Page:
15 November 2017

What to do when the gifts are too generous

“Mom, people want to help,” admonished our daughter, Summer, visiting from New Jersey. “And they want to do it in meaningful ways.”


Photo by John-Mark Kuznietsov on Unsplash


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12 November 2017

How to manage fear when cancer shows up

For some people, the unknown carries anticipation. A job transition, for example, that could mean new opportunity, new friends, a new community, the excitement of pushing away from the dock and pursuing far-reaching, blustery adventures.

For others, the unknown causes anxiety. Leaving the safety of the familiar shore, being swept out into uncharted waters.


Photo by Daniel Delle Donne on Unsplash


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29 October 2017

What mismatched socks taught me about living

My husband, Gary, and I were back in Hospice House after breaking out for two weeks. Love found us there, because there is no hiding from love.

Visitors, food, chai tea in cheery red cups, gift baskets. And these groovy mismatched socks with the manufacturer’s tag that read, “Life’s too short to wear matching socks.”


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13 October 2017

8 tried-and-true beauty secrets

If we’ve lost something of incredible value — our health, a way of life, someone who is precious beyond words — then it’s important to grieve. To take our time and grieve in our own way.

At some point, though, it will be to our advantage and good health to set aside our sorrow and take a stab at living again. And while we’re learning to live again, see if we don’t become more attractive in the process.


Photo by Caique Silva on Unsplash


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8 October 2017

How to experience peace in sorrow

Not too long ago, I stumbled across an email sent in November 2014 as an update to our kids and siblings two weeks before my husband, Gary died:

“We’re home from Hospice House,” I wrote. “Gary’s still pretty sharp, his sense of humor is still intact, but there’s been quite a bit of change in the past week.”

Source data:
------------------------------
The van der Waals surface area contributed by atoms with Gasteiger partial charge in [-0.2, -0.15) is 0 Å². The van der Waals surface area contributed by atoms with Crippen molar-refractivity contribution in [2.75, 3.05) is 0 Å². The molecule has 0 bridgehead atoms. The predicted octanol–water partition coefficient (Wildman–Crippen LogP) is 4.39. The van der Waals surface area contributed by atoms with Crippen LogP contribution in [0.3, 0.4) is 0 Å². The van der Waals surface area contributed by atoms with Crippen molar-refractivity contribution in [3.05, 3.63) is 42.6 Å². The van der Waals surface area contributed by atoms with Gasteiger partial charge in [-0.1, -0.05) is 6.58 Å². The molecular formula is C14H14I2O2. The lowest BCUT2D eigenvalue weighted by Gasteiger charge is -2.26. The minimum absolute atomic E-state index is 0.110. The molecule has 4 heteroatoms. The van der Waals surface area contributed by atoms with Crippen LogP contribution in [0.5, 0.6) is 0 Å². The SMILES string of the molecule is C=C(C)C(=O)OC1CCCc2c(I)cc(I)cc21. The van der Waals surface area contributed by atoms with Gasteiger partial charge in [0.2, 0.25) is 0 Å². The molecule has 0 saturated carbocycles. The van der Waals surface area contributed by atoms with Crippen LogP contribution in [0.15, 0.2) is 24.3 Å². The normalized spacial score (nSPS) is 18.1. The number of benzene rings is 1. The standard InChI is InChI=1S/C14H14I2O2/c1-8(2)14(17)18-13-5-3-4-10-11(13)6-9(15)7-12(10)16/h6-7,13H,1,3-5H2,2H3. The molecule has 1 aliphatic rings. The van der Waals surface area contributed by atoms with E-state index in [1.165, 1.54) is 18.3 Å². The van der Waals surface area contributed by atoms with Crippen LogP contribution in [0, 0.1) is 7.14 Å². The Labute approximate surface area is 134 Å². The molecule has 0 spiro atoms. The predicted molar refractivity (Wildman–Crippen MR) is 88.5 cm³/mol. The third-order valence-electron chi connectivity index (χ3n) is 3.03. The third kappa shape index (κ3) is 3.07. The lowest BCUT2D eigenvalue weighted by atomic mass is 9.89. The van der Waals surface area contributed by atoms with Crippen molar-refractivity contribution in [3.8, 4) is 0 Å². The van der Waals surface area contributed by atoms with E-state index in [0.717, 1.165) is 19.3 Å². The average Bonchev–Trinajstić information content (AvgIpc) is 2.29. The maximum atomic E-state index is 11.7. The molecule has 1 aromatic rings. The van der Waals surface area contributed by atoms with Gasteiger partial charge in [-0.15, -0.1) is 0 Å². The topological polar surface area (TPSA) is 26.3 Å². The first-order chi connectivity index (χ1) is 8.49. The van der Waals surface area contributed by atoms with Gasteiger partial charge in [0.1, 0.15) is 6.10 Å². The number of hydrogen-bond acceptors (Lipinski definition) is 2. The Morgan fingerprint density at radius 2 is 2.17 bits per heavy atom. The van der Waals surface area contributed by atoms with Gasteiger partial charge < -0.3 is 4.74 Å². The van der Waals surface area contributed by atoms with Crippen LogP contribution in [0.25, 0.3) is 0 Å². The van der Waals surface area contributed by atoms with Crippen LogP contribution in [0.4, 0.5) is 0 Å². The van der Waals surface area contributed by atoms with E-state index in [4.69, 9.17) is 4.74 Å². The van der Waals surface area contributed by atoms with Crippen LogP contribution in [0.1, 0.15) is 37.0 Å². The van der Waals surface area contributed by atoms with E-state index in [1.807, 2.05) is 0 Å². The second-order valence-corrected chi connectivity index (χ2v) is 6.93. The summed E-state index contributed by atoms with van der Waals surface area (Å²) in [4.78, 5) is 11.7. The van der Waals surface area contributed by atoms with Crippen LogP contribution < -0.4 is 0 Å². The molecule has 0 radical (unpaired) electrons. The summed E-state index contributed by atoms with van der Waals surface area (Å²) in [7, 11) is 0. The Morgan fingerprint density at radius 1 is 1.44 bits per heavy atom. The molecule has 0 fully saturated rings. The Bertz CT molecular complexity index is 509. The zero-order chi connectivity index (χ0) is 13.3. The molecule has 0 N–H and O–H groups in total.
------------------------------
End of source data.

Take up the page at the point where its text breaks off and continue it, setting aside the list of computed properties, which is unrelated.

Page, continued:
Photo by boram kim on Unsplash


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3 September 2017

17 things I lost when Hubby died

A blog reader recently sent email about his wife who died too quickly after a cancer diagnosis. “I was unprepared and now alone. My awesome wife and friend … was now missing from my life,” he wrote.


Photo: Gary Johnson


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13 August 2017

How gritty are you?

I met him this past week at the coffee machine in my son and daughter-in-law’s Tucson apartment complex. We exchanged pleasantries and then I asked – shamelessly – how long he’d been in a wheelchair.


Photo: Marlys


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20 June 2017

How to live with knowing the future

For a second time, I’m reading When Breath Becomes Air by surgeon and author Paul Kalanithi. At age 36 and on a career path that was spiraling upward, Dr. Kalanithi was rudely interrupted. By a lung cancer diagnosis.


Photo credit:


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2 June 2017

Maintaining bonds with our deceased loved ones

Recently, the title of an online article, “16 Tips for Continuing Bonds with People We’ve Lost,” caught my eye. Maintaining bonds with the people who have died? Really? Doesn’t that sound a bit communing-with-the-dead-ish?

But then I read the article and was surprised to discover I had done several things on the list.

Photo: Pixabay

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15 May 2017

Putting dreams on paper

I’m at a coffee shop—one of those fabulous local places where the high ceilings thrum with industrial pipes and funky lighting, and a large garage door is open to let in the mountain air—waiting for two of my creative team members.


Photo: Unsplash


Jim and Michelle are meeting me here to brainstorm over some needed changes to website, brand name, tagline, purpose. Who do I want to reach? What’s the best way to get there?

Which means, stay tuned for some exciting changes!

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About Me

Hello, my name is Marlys Johnson Lawry. I’m a speaker, award-winning writer, and Chai tea snob. I love getting outdoors; would rather lace up hiking boots than go shopping. I have a passion for encouraging people to live well in the hard and holy moments of life. With heart wide open.

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